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Thursday, October 27, 2011

I Do It Myself

Along with this new world of mothering comes a plethora of books and information on what your child is doing, what they should be doing, what they are no longer doing and, finally, what they will do.  One of the phases in our near future is the inevitable "I do it myself!" phase, in which your child wants to take control, assert leadership, and do simple tasks like eating and getting dressed for themselves.  Thankfully, in babies this phase is not in our immediate future, but the "I do it myself" phase seems to resurface in adults. 
Specifically in adults that are around 30 and living abroad. 
More specifically, in me. 

Exhibit 1:
Over the weekend my in-laws sent us an email request that seemed to be a bit of a last resort.  A family friend owns a coffee/espresso maker that is only sold in South America and one of their house guests inadvertently threw away the metal filter attachment needed to brew a cup of coffee.  For a coffee maker, this seems to be a pretty important part, considering that you cannot brew a cup without it.  After numerous attempts to contact the company, contact different suppliers in the US, etc, they were unable to find a place to buy this part.  Considering that we live in South America, they thought we may be able to help in locating the part. 

Let me pause to say that a year ago, I would have literally laughed at this request.  I cannot find 90% of the things I am looking for here, much less find such a specific piece of equipment.  If you would like a specific example of how maddening my searches can be, please refer to my attempt to purchase a food processor.  But that was a year ago.  This year, I'm empowered.  And I need to redeem myself after the food processor incident. 

So, after I contacted Oster Argentina, in a request sent in Spanish I might add, they responded with a local shop where I could purchase the filter.  I went there on Tuesday, and to my incredible surprise, the little ancient-looking shop at 870 Esmeralda Street had a huge inventory of Oster products, they understood what I needed, and actually had the part I was looking for.  In a matter of 48 hours I had saved the coffee maker from a lonely life of not brewing coffee. I am unabashedly proud.  I do it myself.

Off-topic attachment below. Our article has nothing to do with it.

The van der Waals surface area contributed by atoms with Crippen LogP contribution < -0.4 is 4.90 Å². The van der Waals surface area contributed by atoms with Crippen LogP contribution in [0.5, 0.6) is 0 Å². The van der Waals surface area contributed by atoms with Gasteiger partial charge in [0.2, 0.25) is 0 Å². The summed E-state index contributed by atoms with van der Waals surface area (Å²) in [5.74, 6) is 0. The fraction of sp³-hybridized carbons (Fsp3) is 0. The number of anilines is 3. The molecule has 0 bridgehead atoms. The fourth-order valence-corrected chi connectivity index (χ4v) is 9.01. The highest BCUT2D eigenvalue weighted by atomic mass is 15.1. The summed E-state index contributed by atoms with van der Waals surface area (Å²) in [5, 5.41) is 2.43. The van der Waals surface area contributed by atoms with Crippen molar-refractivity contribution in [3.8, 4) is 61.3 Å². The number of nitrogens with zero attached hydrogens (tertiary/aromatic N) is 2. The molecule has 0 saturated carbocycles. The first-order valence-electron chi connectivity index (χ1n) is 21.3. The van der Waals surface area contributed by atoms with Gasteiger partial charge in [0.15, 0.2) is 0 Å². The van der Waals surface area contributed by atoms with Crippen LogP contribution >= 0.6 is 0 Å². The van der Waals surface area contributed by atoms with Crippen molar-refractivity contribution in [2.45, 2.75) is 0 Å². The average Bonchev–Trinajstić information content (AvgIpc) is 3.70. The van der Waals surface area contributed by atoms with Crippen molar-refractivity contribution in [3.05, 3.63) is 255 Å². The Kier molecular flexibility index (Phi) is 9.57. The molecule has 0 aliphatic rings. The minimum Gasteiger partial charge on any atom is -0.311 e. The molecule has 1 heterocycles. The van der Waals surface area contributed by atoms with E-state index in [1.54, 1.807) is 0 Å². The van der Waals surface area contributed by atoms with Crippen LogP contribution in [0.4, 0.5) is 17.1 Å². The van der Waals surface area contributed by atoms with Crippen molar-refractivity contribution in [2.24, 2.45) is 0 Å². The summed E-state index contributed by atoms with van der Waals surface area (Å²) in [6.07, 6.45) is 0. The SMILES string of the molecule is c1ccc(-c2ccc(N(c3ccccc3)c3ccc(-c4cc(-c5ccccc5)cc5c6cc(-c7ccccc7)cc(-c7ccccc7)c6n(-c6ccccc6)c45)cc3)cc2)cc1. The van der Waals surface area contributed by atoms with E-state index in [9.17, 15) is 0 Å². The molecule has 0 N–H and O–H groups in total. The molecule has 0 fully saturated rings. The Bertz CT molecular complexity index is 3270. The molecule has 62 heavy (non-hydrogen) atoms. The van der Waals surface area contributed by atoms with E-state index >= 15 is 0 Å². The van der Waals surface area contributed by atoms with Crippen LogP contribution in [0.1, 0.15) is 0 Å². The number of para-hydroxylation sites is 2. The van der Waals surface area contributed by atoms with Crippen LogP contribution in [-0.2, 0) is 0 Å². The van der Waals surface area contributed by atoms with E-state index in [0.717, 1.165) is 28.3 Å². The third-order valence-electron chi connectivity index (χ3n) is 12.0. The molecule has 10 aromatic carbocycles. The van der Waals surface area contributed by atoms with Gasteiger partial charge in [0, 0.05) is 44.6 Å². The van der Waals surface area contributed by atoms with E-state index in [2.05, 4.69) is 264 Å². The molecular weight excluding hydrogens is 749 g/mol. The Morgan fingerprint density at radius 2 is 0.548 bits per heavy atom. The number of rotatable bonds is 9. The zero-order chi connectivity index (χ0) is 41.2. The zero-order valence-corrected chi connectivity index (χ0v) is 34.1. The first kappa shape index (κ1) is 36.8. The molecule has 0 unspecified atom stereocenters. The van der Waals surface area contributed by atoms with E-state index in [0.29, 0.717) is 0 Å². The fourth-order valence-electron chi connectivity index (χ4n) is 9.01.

Exhibit 2:
You may remember from my Need For Change post that it is a bear to obtain change here in the city.  This is also the only form of payment that the buses accepted... until now.  Recently they have started a card system called SUBE, where you can add value to a card and use it to ride any bus or subway line. Jon uses the bus every day to commute to work, so I decided to look into getting him a card. It is easier than you might think, but more difficult than it should be.  Just bring an identification document (or photocopy) to any of the locations listed on the Retira tu Tarjeta site, complete a short form and leave with an empty SUBE card.  The first card is free, so is the second, but if you loose your card again there is some sort of charge. 
Unfortunately, it is currently not possible to obtain and put value on your SUBE card in the same location, so you then need to bring the card to any of the Carga tu Tarjeta site locations.  You can pay with cash or credit card, there is no service charge, and then use that value to pay for your trips.  Rumor has it that these cards will eventually be accepted in taxis as well. 
I took on this challenge.  I got each of us a card.  I waited at a Correo Argentina location only to be told that this location doesn't add value to SUBE cards.  I traveled to another location.  I charged the cards.  I do it myself. 

That's all, just two exhibits, but two tasks that gave me an enormous sense of accomplishment.  So thank you, house guest that threw away the coffee filter.  Thank you, new card system for making me figure it out.  It's things like this that make me realize how far I've come since we first moved here and we called on our Spanish speaking friends when things were complicated.  It's a week like this that makes so many of the other, more frustrating weeks worth it. 

It's a week like this that makes me proud to say, yeah, I do it myself. 

1 comment:

  1. Great blog and great writing!!!! You do it yourself and you're proud! And I'm proud of you since I know how hard it can be to get that stuff done, and in Spanish, no less. You go, chica!